The Tenth Inning
 The Tenth Inning Blog
Periodically, I will post new entries about current baseball topics.  The posts will typically be a mixture of commentary, history, facts, and stats.  Hopefully, they will provoke some  of your thoughts or emotions. Clicking on the word "Comments" associated with each post below will open a new dialog box to enter or retrieve any feedback.
No shortage of family ties in abbreviated MLB draft

This year’s MLB amateur draft was significantly different from previous years in that it consisted of only five rounds.  Last year there were 40 rounds, and there have been as many as 60 rounds in some years. The high school and college prospects from which major league clubs make their selections have always included players with baseball in their bloodlines.  Yet even with the reduction in the number of prospects drafted, there was still a good representation of players who have relatives that also played professional baseball. 20 of the 160 (12.5%) players selected last week had baseball as part of their family heritage.


By comparison, in 2019 there were a total of 1,217 players drafted in the 40 rounds, of which 65 (5.3%) had family ties. Nine were selected in the first five rounds last year.


Often, these prospects seem to have an advantage because of their heritage.  In the scouting process, it’s a plus factor for a player who has been raised in a family that has familiarity with professional baseball.  Of course, having a relative in baseball is no guarantee for success; the player still must have the requisite baseball skills.


It seems more and more of the players being drafted are coming from multi-generational baseball families. This year’s draft could wind up having several prospects in that category.


Here’s the background on some of the players selected this year.


Seven of the first-round picks were the son or brother of a professional baseball player. Included in this elite group was Heston Kjerstad (Orioles), the second overall pick of the draft, whose brother Dexter previously played in the Royals and Marlins organization. Carson Tucker (Indians) is the brother of Cole Tucker, who made his major-league debut last year with the Pirates. They became the ninth set of brothers to each be drafted in the first round. Tyler Soderstrom (A’s) is the son of Steve Soderstrom who pitched one season with the Giants in 1996. They became the 10th father-son duo to be picked in the first round.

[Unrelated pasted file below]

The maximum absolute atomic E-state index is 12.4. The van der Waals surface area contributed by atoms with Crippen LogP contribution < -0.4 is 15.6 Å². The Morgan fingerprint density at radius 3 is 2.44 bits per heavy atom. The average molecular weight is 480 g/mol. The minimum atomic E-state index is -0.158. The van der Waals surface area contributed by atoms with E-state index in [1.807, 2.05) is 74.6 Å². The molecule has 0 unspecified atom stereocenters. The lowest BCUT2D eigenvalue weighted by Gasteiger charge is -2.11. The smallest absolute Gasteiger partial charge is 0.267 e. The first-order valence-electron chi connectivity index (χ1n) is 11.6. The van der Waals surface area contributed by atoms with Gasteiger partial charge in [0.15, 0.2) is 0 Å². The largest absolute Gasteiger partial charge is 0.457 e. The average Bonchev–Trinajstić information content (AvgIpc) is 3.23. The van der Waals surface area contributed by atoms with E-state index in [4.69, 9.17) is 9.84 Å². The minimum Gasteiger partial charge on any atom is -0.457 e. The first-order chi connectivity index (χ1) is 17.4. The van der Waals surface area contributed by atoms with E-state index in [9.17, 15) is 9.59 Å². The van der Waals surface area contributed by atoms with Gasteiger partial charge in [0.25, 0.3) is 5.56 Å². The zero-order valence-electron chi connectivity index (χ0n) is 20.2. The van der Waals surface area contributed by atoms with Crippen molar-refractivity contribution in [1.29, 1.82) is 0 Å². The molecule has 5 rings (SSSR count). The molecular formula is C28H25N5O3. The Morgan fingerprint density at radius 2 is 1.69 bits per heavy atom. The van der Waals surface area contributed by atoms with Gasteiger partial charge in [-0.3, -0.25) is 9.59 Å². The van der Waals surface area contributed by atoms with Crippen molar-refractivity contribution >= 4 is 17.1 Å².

Jared Jones (Pirates, 2nd round) is the cousin of two former major leaguers, brothers Randy and Ron Flores.


The father of LSU’s Cole Henry (Nationals, 2nd round) was drafted twice (1991 and 1993), although he never signed a professional contract.


Two draftees were the grandsons of former major-league stars. Trei Cruz (Tigers, 3rd round) is the grandson of Jose Cruz Sr. who played 19 seasons in the majors, primarily with the Astros.  Anthony Servideo (Orioles, 3rd round) is the grandson of Curt Blefary, the American League Rookie of the Year in 1965.


In fact, Cruz is a third-generation player.  His father, Jose Cruz Jr., was also a major-leaguer that played for 12 seasons.  Trei’s uncles Tommy and Hector also had major-league appearances. If he were to eventually reach the majors, it would be only the fifth three-generation family in history.


Milan Tolentino (Indians, 4th round) is the son of former Astros major leaguer Jose Tolentino. His brother Patric played two seasons in the Indians organization.


Draft-eligible players who weren’t selected in the first five rounds will have the option of signing pro contracts as free agents, with a standard $20,000 bonus being offered. Each of these players will be able to negotiate with the teams of their choice. This year’s list of additional eligible players includes names of well-known former major leaguers: Glavine, Boone, Girardi, Grissom, Bevacqua, and Dykstra.  


In addition to Joe Girardi (son Dante), several other current major-league managers have relatives who could wind up signing pro contracts, including Dusty Baker (son Darren), Rocco Baldelli (brother Dante), and Joe Maddon (cousin Joe Baran).


Jaren Shelby, son of former major-league player and coach John Shelby, could become the fourth son in the family to sign a pro contract.  Their cousin is major leaguer Josh Harrison.


Both of Ryan Berardino’s grandfathers had major-league ties.  Dwight Evans was a 20-year player with the Boston Red Sox, while Dick Berardino was a long-time minor-league player, manager, and coach in the Red Sox organization.


Jake Boone’s great-grandfather Ray, grandfather Bob, and father Bret all played in the majors. If Jake were to eventually reach the majors, their family would become the first four-generation combination in major-league history.

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